So Bramson called up former City Manager Peter Korn and formed the "La Rochelle Sister City Initiative," a committee of New Rochelle residents interested in developing cultural exchanges between the communities.
"Anytime we have an opportunity to celebrate our heritage," Bramson said, "it's great."
After contacting members of the La Rochelle community overseas, the Sister City committee decided to celebrate the rich history between cities with a week of events centered around Bastille Day on July 14, the French equivalent of the American Fourth of July.
The two cities share a deep historical bond. In the 17th century, French Protestants - more commonly known as Huguenots - fled religious persecution in France and traveled to New York. In 1688, the Huguenots purchased 6,000 acres of land, officially founding the settlement of "Nouvelle-Rochelle" - now known as New Rochelle - in 1689, in honor of the last city to be a Huguenot stronghold in France.
"The relationship (between the sister cities) has been going on since the founding of New Rochelle, particularly in times of war," said acting city historian Barbara Davis. In World War I and World War II, both cities helped each other get through difficult times, Davis said.
After World War II, however, relations between the cities started to diminish. But in the 1990s, cultural and historical exchanges started up again, with a group of New Rochelle citizens traveling to La Rochelle in 1999 to celebrate the 300th anniversary of New Rochelle.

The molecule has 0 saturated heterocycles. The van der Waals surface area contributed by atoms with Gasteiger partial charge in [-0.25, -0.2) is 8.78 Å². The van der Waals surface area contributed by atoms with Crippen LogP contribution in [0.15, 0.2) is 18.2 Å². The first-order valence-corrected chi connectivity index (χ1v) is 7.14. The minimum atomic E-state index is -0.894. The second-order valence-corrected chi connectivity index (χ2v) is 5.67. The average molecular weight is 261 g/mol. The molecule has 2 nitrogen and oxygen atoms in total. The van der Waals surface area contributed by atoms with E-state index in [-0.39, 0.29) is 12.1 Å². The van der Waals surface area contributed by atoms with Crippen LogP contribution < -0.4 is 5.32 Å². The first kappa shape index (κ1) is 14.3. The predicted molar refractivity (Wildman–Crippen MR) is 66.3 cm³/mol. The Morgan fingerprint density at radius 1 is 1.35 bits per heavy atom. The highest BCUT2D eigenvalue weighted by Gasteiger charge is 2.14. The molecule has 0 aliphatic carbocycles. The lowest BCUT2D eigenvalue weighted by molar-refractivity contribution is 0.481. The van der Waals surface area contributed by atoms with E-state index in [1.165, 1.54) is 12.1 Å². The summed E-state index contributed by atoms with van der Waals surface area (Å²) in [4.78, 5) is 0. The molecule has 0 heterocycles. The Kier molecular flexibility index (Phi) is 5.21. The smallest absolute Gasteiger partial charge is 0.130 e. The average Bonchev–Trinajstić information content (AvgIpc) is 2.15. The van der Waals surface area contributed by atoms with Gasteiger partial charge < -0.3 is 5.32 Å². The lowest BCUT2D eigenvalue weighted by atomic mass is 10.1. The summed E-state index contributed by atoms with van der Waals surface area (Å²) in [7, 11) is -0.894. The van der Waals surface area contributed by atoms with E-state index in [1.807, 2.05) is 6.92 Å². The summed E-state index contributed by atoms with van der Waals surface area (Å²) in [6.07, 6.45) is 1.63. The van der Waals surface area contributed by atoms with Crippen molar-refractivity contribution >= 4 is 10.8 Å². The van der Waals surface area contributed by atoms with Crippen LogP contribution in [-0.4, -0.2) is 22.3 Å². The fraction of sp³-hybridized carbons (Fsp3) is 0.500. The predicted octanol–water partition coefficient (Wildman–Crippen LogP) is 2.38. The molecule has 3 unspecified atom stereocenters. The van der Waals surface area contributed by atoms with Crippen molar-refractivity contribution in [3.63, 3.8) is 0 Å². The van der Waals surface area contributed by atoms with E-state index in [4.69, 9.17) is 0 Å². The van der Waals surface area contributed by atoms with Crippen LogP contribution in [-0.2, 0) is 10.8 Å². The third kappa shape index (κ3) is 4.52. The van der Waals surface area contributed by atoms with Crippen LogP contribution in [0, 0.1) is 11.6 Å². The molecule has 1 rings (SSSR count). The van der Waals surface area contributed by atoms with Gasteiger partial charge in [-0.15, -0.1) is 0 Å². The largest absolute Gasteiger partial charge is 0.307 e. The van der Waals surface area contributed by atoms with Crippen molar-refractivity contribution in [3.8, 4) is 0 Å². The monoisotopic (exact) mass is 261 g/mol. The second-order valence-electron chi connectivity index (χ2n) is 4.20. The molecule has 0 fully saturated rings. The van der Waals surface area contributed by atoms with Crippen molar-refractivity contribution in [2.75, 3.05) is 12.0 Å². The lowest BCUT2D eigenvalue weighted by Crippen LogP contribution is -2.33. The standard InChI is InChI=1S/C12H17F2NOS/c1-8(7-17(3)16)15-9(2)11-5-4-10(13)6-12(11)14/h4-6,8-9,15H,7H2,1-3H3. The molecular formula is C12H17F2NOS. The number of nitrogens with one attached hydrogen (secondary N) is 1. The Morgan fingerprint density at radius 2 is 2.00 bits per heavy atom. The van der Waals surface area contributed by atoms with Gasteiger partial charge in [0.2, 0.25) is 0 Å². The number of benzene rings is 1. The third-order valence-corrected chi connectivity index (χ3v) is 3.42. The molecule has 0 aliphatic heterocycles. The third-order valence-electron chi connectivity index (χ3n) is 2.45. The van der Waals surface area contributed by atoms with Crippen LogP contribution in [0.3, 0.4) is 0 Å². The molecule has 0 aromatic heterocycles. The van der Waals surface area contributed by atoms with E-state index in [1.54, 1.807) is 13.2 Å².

"Friendship between nations begins with friendship between people," said Korn, the former city manager. "Our relationship with La Rochelle is 320 years old, and the diversity and openness of our community has its roots in the Huguenots' search for religious freedom that brought them here."
Two jazz musicians from La Rochelle will be joining in this month's New Rochelle cultural festivities, which begin tomorrow at New Rochelle City Hall.
The La Rochelle guest musicians - Cyprien Frette-Damicourt, 30, and Guillaume Rivilland, 17, both percussionists - will stay with local families and perform at several musical events, including a concert at Hudson Park and the Library Green Jazz Festival.
Next month, New Rochelle will return the favor by sending Brian Carter, a lifelong New Rochelle resident and musician, to La Rochelle as a featured guest for the La Rochelle Jazz Festival.
Carter, a professional drummer and member of the Brian Carter Quartet, said he is "ecstatic."
"I am a seventh generation New Rochellian, and I am honored that I'm being sent to represent New Rochelle," he said.
Other commemorative events planned for this side of the ocean include Trinity Church Cemetery tours, a French-themed "Market Day" at the New Rochelle farmers market, and a sampling of French food at several venues by culinary students at Monroe College.
The city donated $2,500 for the public events, with several private sponsors - including the New Rochelle Chamber of Commerce, Signature Bank, the New Rochelle Business Improvement District and Monroe College - covering the $1,500 cost of Carter's airfare to France.
Denise Lally, executive director of the New Rochelle Chamber of Commerce, said the initiative also will help residents appreciate New Rochelle's more personal connections.
"A lot of families make New Rochelle their permanent home," said Lally. "Our residents stay here. Nobody leaves New Rochelle."